"Even after they'd managed to flee the United States and even in death, they needed to remain anonymous because survivors were under threat at all times of being detected by slave catchers and shipped back home."
Segregated even in death
Other freed slaves were confined to segregated sections of church cemeteries, where their graves were marked with flimsy wooden crosses that soon fell apart. "Those are all things that have to be revealed,'' Bishop said, because Canadian history is such that these things didn't happen."
Publicity surrounding Avery's discoveries, he said, was long overdue. He said he hopes it would make Canadians "more aware of hardships that were endured."
Avery said the Knowlton burial ground, as well as the one in New Brunswick, were brought to his attention by callers who noted that neither is identified.
A former Maritimer who now lives in Calgary tipped him off about the New Brunswick site, Avery said.
"I understand that the one in Knowlton has been talked about locally for a long time, but it seems they didn't think enough of its occupants to place a marker." According to Dan Philip, president of the Black Coalition of Quebec, most slave burial sites are unknown "because the conditions, the attitudes and the society of the time were such that it was intended that the presence of black people should be erased from the Canadian psyche."
He described Avery's discovery as "certainly timely and opportune," as it comes on the eve of Black History Month, which begins Feb. 1. A period of contemplation, speeches and entertainment, it is designed to reflect on the history and contributions of the black community, Philip said. "And the type of consciousness aroused by Mr. Avery should definitely be incorporated in Black History Month."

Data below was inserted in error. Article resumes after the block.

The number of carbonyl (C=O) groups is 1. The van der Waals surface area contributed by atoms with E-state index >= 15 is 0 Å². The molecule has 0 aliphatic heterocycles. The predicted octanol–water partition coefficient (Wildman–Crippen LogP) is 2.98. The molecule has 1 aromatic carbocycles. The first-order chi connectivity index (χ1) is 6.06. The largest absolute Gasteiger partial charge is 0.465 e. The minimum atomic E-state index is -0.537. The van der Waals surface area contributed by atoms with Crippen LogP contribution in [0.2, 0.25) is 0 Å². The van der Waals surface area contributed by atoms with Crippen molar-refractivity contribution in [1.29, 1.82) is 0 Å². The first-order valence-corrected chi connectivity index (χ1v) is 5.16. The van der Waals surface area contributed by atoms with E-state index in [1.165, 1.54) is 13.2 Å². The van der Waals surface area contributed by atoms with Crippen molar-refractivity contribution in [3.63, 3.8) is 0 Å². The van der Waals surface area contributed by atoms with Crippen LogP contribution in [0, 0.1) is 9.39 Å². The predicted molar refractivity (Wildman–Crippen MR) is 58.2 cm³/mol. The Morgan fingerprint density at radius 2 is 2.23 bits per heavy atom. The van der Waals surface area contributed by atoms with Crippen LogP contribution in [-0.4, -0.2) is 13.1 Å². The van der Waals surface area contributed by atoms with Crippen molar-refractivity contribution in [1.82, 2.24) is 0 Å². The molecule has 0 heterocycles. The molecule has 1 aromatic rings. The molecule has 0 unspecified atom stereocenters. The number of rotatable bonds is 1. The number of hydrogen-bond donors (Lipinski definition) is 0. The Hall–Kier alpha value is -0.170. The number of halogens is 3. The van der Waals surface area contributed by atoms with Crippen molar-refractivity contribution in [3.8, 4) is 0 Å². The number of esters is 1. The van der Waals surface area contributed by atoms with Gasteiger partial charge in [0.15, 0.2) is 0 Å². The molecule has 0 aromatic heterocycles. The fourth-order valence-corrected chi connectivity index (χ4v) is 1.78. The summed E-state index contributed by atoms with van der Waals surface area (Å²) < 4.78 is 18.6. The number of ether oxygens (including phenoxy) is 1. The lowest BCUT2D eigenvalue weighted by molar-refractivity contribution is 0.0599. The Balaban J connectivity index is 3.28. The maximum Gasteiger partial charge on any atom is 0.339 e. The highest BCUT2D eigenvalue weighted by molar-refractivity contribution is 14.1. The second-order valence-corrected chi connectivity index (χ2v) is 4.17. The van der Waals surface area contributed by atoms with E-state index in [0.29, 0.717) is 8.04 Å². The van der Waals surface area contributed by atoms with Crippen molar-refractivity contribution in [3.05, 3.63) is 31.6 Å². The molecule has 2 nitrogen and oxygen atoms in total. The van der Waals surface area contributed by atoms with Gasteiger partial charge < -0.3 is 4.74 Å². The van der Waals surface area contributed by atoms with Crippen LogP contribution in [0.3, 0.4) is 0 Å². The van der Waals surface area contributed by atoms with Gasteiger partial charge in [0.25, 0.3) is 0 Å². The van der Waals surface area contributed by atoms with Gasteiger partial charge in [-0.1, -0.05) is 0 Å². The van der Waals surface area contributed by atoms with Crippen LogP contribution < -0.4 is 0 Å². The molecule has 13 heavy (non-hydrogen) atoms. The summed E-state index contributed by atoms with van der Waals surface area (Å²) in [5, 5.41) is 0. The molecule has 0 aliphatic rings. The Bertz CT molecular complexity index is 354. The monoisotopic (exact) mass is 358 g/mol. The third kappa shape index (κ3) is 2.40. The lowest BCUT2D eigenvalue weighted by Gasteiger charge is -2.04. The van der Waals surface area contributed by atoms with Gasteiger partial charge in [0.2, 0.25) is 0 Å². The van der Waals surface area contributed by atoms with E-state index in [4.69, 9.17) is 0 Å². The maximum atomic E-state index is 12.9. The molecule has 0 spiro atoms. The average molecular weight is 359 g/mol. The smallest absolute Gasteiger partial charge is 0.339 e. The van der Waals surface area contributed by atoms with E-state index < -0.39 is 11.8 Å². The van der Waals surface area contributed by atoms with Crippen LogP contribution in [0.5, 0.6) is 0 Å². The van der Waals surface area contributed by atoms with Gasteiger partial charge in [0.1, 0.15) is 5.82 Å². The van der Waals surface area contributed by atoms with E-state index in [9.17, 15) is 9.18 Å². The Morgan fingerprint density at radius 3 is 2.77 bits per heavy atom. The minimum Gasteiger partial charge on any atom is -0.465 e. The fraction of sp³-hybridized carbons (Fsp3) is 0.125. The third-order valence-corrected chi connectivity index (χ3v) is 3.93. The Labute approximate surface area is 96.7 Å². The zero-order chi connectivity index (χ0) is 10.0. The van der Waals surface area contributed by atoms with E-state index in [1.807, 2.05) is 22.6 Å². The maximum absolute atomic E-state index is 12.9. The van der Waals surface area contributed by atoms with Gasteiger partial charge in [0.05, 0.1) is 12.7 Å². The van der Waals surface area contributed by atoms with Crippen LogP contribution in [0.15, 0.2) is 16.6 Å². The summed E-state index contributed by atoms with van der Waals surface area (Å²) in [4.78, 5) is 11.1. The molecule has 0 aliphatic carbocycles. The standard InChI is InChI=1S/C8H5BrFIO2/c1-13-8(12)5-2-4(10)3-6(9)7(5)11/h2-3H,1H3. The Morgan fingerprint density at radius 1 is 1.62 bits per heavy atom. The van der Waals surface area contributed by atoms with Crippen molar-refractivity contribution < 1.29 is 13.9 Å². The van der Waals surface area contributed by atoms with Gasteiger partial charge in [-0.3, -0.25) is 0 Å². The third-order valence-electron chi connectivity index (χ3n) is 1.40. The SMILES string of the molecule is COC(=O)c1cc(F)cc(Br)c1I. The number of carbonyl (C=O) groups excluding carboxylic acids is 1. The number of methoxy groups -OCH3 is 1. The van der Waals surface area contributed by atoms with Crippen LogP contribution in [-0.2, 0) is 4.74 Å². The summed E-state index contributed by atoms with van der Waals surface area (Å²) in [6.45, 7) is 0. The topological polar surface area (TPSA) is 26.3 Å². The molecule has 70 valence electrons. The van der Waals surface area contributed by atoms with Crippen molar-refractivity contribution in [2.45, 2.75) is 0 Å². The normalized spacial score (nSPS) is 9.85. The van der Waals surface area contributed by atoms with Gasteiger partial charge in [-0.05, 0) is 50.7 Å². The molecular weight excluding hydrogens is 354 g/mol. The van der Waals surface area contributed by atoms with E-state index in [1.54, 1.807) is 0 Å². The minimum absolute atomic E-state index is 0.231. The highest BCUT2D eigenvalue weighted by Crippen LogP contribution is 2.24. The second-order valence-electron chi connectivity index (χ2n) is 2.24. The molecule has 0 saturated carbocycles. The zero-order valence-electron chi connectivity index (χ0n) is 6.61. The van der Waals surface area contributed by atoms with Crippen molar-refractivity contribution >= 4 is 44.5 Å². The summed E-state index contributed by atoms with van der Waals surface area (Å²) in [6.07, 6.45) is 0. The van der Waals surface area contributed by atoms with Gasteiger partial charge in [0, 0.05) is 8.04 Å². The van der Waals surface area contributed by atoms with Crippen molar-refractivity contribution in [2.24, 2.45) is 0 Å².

Philip said an estimated 5,000 blacks settled in Quebec during the 19th century. "Most arrived as freed slaves after Emancipation (U.S. Emancipation Proclamation of Jan. 1, 1863) and they were left to wallow and just die out." This part of Canada's past is expunged from history books, he added. "What Canadians are proud of is that they gave refuge to these people, but the difficulties they encountered are not written in Canadian history." Philip said he knew there had to be slave burial grounds in Quebec, "because slaves eventually died and were buried." But he didn't know where they were located. It was traditional in those days, he said, not to mark graves of blacks with gravestones: "Their presence was just lost in the wind."
Philip said he plans to meet next week with Avery and other Townshippers "who feel offended that this indifference occurred in their midst."
Marion Phelps, curator of the Brome County Historical Society in Knowlton, confirmed that two or three unmarked slaves' graves are located on the old James Frizzle farm at Frizzle's Corner near Knowlton."Because we always kept them well documented in our records, we never thought of putting up markers," said Phelps, 88.
She added the slaves were brought to the area by General Roswell Olcott, who settled there in 1805 from Norich, Vermont. Their presence is mentioned in Ernest Taylor's 1908 History of Brome County, where two of the men are identified as "Prince" and "Frank."
Phelps said the historical society fully endorses Avery's call for a historical-site marker: "It's under discussion now to locate the graves -- because we don't know where they are precisely -- and then erect a plaque next spring." She said she hoped Avery's campaign would have repercussions on other early Townshippers' graves that are similarly neglected: "Maybe we can include our own pioneers in this movement and collect funds for the upkeep of their burial plots."
Kenneth Frizzle, whose ancestors acquired the property from the Olcotts, said he remembers his father telling him the graves are below a stand of pines near the road. "We've since sold that part of the farm to a Québecois from Montreal, a lawyer, who probably wouldn't oppose some kind of marker on his land."